Throughout the year locals and tourists alike celebrate the island’s traditional festivals. Some are religious, others cultural, but all are joyously celebrated with delicious food, plenty of wine and music.


In addition to major celebrations such as Easter and Christmas, each village celebrates the Saint whom the local church is named after (Panayiria as they are called in Greek) . The celebrations begin with a church service and are followed by a festival with live Greek music and traditional dancing, lots of traditional foods and plenty of ‘souma’ and local wine. Visitors are welcomed with open arms. The festivals take place on their squares or in the churches’ courtyards, the day before the feast or on the day of the feast of the Saint.

Don’t miss the opportunity to join in and celebrate with traditional food and song:

1st JANUARY: New Years Day or Proto Chronia. Traditionally a time to exchange presents. A special cake or Vassilopita is baked containing a coin. Whoever receives the coin is due a year of good luck.

EPIPHANY: On 6 January, youths gather at the ports of the traditional villages of the island, and dive into the frozen Aegean water to get the cross (Stavro). Epiphany is celebrated with fanfare and ceremony in both Parikia and Naoussa.

CARNIVAL: A two-week period of festivities, but especially in the last week, fancy dress, (or masked) parties are held, privately and publicly. A good bet if you want to join in, is always the last weekend of Carnival when just about every bar or cafe will host a “masked party”.The feast begins the the costume parties held at the cafés and bars of the island and climaxes with events hosted by island associations and the village carnivals, the largest of which are the ones in Naoussa, Parikia and Marpissa.

“TSIKNOPEMTI”: This roughly translates as Smokey Thursday. The second Thursday of Carnival, or ten days before Lent, is the last day that red meat is supposed to be eaten before Easter. Barbecues and over indulgence in grilled meats is the order of the day. Don’t be surprised if you are invited to join in with an impromptu street barbecue.

CLEAN MONDAY or “Kathari Deftera”. Similar in theme to the western “Ash Wednesday” and traditionally a day to eat octopus, calamari, taramosalata and the special Clean Monday bread or “Lagana”. If you happen to be on the island on Clean Monday, be sure to visit Aliki and marvel at the flying of the kites. There are both classic kites and handmade ones, that are tradition for the village.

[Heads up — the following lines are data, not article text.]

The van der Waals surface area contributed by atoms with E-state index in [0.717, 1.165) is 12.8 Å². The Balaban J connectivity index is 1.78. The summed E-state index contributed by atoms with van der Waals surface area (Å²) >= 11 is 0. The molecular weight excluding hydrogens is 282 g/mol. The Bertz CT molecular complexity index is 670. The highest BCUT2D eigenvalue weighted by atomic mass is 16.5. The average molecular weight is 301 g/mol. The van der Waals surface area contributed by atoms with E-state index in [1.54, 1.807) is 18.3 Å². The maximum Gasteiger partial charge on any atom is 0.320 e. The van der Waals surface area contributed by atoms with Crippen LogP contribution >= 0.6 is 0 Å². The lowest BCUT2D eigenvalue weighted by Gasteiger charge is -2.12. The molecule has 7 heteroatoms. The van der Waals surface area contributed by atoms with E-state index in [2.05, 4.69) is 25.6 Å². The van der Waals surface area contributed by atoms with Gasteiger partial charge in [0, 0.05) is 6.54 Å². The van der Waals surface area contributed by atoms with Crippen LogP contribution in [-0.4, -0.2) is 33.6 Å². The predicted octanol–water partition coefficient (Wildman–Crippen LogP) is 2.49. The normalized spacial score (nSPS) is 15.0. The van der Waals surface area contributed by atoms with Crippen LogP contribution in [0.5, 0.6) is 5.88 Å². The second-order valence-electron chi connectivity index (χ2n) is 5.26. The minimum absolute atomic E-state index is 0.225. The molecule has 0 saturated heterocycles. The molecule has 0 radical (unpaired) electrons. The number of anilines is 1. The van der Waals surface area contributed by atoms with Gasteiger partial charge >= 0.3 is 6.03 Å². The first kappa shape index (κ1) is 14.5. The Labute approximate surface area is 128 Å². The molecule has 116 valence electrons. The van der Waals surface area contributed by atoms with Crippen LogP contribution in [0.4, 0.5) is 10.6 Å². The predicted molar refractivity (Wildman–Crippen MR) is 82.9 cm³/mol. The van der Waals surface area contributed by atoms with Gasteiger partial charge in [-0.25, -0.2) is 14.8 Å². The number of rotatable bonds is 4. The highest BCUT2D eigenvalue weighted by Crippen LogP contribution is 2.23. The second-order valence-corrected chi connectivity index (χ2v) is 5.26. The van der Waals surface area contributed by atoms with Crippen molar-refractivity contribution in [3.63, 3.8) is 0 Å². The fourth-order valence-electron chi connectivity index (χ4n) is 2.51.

25 MARCH: Greeces National Day. The day is celebrated with fanfare on an island that will never forget the events of the national-liberation struggle of 1821. The celebratory Doxologia mass takes place at Ekatontapiliani, while students participate in parades at all villages on Paros.

GOOD FRIDAY: Throughout the country candlelit processions are held with icons and shrouded biers carried through the streets. The procession in Parika is particularly impressive as thousands of people follow the sacred icons through the tiny streets as it moves from Zoodocho Pigi Church back to The Ekatontapyliani.

HOLY SATURDAY – “Megalo Savato”. Holy Mass followed at Midnight by darkness to symbolise Jesus’ journey through the underworld. This is followed by fireworks and the distribution of the one true flame, symbolising Jesus’ resurrection. Candles are lit from the holy flame and carried back through the streets where they are used to mark a burnt cross above the front door which is supposed to ward off evil spirits. People greet each other with the phrase “Christos Anesti” (Christ is risen), to which the reply “Alithos Anesti” is given. The Lenten feast is then broken with dyed red eggs and the special Easter Soup of “Magiritsa” traditionally made from lamb offal. Surprisingly this lung and lettuce soup actually tastes quite good and should you have the opportunity, at least give it a try.

EASTER SUNDAY or “Kyriaki tou Pascha”. PARTY time! Traditionally a whole lamb or goat is roasted on a spit over an open fire. The day is dedicated to feasting, drinking and dancing.

23 APRIL: Festival of Saint Georgios in Agairia.

1 MAY: May Day or Labour Day. A time for picnicking and the making of decorative wreaths from the plethora of wild spring flowers.

8 MAY: Festival of Saint Ioannis Theologos in Drios.

23 JUNE: The day of the well-known Kleidonas festival. It is celebrated with solemnity and fires in Aliki, Naoussa and Prodromos. Music, dance, traditional delicacies and plenty of wine surround the lighting of the bonfire, and the burning of the Mayday wreaths, and the opening of Kleidonas, after which youths and children jump over the fires. According to tradition, this turns away evil spirits.